Bermuda Grass Mowing Height [How Short Can You Cut?]

Mowing a Bermudagrass lawn is such an important practice that can help control weeds and grow the turf thick. The mowing, however, has to be done right, meaning you should not mow too low or too high. So, what is the right mowing height for Bermuda grass?

The proper mowing height for Bermuda grass is 0.5 to 2.5 inches. For common Bermuda grass, set the mower at 1.5 -2.5 inches high; but for hybrid varieties, the proper mowing height is 0.5 to 1.5 inches. Do not cut more than 1/3 of the grass blades for a healthy lawn.

The rule of thumb for most grass varieties is that you should not mow more than 1/3 (one-third) of the grass blades. It has its own benefits as I’ll discuss below in this post but the most important of them all – it encourages bermuda grass to grow thicker faster.

What’s the right mowing height for Bermuda grass?

The answer is 0.5 to 2.5 inches. However, you can mow hybrid Bermuda grass varieties slightly lower at 0.5 to 1.5 inches while common Bermuda grass should be mowed higher at 1.5-2.5 inches. Mowing too short can scalp and damage the lawn, making it turn brown.

Here’s a table guide for reference:

Recommended mowing height:0.5 – 2.5 inches
Common bermudagrass:1.5-2.5 inches
Hybrid varieties:0.5-1.5 inches
New bermudagrass sod:1.25-1.5
January – April1 inch
Spring (first mowing)1¼ to 1½ inches
Summer0.5 to 2.5 inches
Fall0.5 to 2.5 inches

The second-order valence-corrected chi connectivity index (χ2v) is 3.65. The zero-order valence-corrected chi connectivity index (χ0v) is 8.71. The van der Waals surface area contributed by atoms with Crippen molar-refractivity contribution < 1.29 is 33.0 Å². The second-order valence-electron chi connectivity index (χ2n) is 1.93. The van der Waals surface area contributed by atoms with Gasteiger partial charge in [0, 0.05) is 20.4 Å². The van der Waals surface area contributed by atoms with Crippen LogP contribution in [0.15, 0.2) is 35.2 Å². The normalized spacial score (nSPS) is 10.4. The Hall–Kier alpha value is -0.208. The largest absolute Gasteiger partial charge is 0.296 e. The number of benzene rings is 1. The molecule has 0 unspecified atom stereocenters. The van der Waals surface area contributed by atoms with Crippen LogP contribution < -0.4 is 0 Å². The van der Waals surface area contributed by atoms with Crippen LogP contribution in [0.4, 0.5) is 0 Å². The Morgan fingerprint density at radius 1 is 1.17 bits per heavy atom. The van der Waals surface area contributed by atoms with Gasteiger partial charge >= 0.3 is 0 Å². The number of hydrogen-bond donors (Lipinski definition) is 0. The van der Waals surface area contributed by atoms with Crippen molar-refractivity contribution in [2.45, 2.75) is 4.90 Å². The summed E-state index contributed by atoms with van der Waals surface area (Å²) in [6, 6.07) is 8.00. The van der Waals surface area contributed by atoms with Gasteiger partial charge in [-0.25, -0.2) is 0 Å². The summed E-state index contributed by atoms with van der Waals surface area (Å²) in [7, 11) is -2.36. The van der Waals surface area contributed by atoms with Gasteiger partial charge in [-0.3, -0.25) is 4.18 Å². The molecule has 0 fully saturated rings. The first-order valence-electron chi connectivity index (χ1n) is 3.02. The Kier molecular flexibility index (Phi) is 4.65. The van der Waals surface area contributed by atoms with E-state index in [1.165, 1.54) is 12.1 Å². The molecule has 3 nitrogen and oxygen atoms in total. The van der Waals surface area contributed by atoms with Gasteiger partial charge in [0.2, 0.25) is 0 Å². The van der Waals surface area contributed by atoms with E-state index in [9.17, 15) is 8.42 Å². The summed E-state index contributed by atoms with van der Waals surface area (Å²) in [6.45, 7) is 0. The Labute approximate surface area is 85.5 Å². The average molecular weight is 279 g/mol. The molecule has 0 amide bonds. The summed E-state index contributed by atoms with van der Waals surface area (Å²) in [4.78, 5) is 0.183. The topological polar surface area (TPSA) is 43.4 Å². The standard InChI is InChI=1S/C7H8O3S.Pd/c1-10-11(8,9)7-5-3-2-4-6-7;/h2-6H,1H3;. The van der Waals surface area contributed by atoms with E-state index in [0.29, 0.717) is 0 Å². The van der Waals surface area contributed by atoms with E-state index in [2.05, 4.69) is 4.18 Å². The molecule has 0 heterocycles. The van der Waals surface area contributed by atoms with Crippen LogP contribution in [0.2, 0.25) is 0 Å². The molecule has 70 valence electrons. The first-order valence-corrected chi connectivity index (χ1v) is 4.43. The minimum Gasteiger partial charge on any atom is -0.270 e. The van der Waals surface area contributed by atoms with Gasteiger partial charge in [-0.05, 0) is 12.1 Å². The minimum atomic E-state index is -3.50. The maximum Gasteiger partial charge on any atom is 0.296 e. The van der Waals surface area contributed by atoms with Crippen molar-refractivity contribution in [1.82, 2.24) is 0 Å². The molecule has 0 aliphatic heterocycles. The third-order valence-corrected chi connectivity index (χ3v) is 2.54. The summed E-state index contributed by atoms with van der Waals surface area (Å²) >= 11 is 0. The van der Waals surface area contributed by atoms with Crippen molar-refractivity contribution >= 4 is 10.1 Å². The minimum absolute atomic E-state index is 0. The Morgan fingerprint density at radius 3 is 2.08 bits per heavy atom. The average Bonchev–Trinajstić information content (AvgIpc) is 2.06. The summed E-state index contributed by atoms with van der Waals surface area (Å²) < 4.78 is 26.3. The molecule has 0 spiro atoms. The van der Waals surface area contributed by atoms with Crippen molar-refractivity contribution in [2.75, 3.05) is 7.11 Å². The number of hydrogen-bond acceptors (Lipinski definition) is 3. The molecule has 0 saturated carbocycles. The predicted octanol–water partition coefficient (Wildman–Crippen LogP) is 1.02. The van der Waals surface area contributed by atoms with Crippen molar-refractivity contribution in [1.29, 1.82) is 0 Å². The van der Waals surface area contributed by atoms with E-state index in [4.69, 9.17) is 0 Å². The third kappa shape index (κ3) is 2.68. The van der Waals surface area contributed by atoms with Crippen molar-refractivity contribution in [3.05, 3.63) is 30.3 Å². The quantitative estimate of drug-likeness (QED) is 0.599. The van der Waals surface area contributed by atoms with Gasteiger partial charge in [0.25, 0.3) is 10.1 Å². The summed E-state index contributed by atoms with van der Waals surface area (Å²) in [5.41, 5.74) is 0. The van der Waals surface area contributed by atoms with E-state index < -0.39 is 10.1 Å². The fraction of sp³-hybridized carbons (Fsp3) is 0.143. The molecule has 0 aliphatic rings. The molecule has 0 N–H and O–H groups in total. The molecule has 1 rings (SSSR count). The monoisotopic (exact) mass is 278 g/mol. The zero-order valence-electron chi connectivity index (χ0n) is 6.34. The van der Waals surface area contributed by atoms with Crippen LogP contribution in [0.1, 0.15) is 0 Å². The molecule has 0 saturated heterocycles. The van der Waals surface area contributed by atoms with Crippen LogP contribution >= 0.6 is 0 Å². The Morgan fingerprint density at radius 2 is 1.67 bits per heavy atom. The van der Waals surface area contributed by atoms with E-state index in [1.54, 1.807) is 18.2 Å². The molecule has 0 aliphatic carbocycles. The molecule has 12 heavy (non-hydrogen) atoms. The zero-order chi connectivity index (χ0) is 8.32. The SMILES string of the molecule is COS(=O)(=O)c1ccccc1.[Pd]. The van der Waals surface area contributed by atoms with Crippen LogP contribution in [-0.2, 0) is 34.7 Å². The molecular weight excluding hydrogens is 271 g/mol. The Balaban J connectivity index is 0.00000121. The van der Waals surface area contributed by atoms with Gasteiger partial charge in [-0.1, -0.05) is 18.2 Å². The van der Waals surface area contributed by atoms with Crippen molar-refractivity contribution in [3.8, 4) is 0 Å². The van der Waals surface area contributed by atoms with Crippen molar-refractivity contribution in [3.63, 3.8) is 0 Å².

Pro tip: Set a higher mowing height if the ground is uneven to prevent scalping the lawn unless you’re trying to fix the bumpy lawn by adding topsoil, sand, or dirt. Keep in mind the right way to measure mowing height is to take the distance between the mower blade and the hard surface in your lawn.

Bermuda grass is best mowed at a height of between 1-2 inches. However, you can mow slightly below or over this height range depending on the conditions of your lawn, the specific location, and the grass variety you’re growing.

If you’re mowing at a height lower than 1 inch, the best type of lawn mower to use is a reel mower such as the Fiskars 18-Inch StaySharp Max Reel Mower (which is highly recommended for Bermuda grass lawns).

For a newly established Bermuda lawn, we recommend mowing at a height of between 1.25-1.5 inches. You can then reduce this height gradually with every subsequent mowing, making sure you’re only making small height increments. For instance, if you’d mowed the lawn at 1.5 inches during the first mowing, you can increase it to 1.25 inches during the next mowing.

If your Bermuda turfgrass looks scalped or thinned out after a mowing session, it’s indicative of a lawn that has been mowed too low. As such, you should consider slightly reducing the mowing height.